I then stated I had only made one phone not 2. She then clarified that she'd listened to one call when I'd asked to be put thru to the Safeguard team at HSBC, but she could listen to the part of the call when I was speaking to the Safeguard team. So not 2 calls but 2 parts of a call.

She apologised for the confusion. I suspect the fact I was armed with my phone bills for the period in time might have something to do with things.

I then informed her - given I'd worked in Banking\Financial services for a large part of 2 decades, designed and worked on parts of some banking systems, I would be astounded if HSBC's systems didn't have an audit capability and the IT Security or Internal Audit teams couldn't have a report printed off that showed which UserID and hence member of staff changed the address in the first place. And then she could listen to the calls that the staff member took or made, 5-10 mins either way and see if he\she had been instructed by a customer to change their address and see how close the account nbr\sort code were to mine.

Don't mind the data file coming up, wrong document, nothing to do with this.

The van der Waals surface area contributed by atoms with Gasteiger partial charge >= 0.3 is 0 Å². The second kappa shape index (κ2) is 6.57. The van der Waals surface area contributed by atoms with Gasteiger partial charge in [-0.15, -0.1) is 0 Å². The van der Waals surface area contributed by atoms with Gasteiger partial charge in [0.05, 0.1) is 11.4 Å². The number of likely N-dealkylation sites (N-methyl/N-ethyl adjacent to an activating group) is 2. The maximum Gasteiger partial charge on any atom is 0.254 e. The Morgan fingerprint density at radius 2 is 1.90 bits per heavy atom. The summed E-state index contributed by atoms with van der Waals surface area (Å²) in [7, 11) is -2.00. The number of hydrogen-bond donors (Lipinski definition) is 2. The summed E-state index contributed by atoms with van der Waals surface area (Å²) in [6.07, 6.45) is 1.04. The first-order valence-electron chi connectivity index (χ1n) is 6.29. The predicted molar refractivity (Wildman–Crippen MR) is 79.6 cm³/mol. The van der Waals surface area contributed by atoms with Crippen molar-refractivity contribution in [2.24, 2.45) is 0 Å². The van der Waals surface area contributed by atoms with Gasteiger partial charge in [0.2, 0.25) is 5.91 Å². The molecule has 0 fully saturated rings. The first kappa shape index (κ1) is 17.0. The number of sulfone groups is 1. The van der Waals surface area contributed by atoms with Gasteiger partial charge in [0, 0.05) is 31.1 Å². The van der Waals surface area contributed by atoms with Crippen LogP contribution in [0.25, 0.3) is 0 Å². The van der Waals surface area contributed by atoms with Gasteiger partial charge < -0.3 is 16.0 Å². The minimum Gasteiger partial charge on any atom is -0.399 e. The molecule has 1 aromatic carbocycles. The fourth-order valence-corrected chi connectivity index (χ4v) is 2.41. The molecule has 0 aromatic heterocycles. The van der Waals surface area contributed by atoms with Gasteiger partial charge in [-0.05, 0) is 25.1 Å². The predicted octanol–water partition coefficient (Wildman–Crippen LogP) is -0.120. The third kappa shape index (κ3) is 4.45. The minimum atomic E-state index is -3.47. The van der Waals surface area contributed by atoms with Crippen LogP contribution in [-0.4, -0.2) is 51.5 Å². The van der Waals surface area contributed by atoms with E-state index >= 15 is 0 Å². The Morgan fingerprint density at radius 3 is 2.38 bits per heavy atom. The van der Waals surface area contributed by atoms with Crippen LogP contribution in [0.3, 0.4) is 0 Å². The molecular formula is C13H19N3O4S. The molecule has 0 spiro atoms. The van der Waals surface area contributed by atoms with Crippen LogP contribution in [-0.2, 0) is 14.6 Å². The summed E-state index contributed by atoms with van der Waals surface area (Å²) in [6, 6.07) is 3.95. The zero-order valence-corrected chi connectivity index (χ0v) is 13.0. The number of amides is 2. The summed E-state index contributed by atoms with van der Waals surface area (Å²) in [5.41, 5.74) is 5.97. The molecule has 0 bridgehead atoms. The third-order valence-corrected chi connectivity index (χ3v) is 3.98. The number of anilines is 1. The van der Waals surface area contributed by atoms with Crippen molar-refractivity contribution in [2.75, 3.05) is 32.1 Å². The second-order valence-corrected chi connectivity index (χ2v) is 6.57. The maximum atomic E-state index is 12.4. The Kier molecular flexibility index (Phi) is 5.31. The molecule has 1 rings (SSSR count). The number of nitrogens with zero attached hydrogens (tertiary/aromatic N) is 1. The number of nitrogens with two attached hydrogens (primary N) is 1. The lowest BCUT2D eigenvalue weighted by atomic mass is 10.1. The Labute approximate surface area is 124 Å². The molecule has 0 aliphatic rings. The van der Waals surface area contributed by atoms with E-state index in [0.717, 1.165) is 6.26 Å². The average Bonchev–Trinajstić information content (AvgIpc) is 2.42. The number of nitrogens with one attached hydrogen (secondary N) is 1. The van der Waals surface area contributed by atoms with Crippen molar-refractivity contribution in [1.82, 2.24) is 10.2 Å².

If the calls showed nothing, then further reports could show how many address or other changes this member of staff had made that subsequently were "reversed" or led to "complaints" of unauthorised activity.

I made it clear that I wasn't interested in being told that HSBC has strict procedures or policies in place as a quick Google would show the cases of bank staff who had been prosecuted for theft, etc.

I asked her to confirm by email what she was going to do. Had that sat in my inbox when I got to the office - she's ordered an audit report and should have that in 2 weeks. Then possibly know a little more.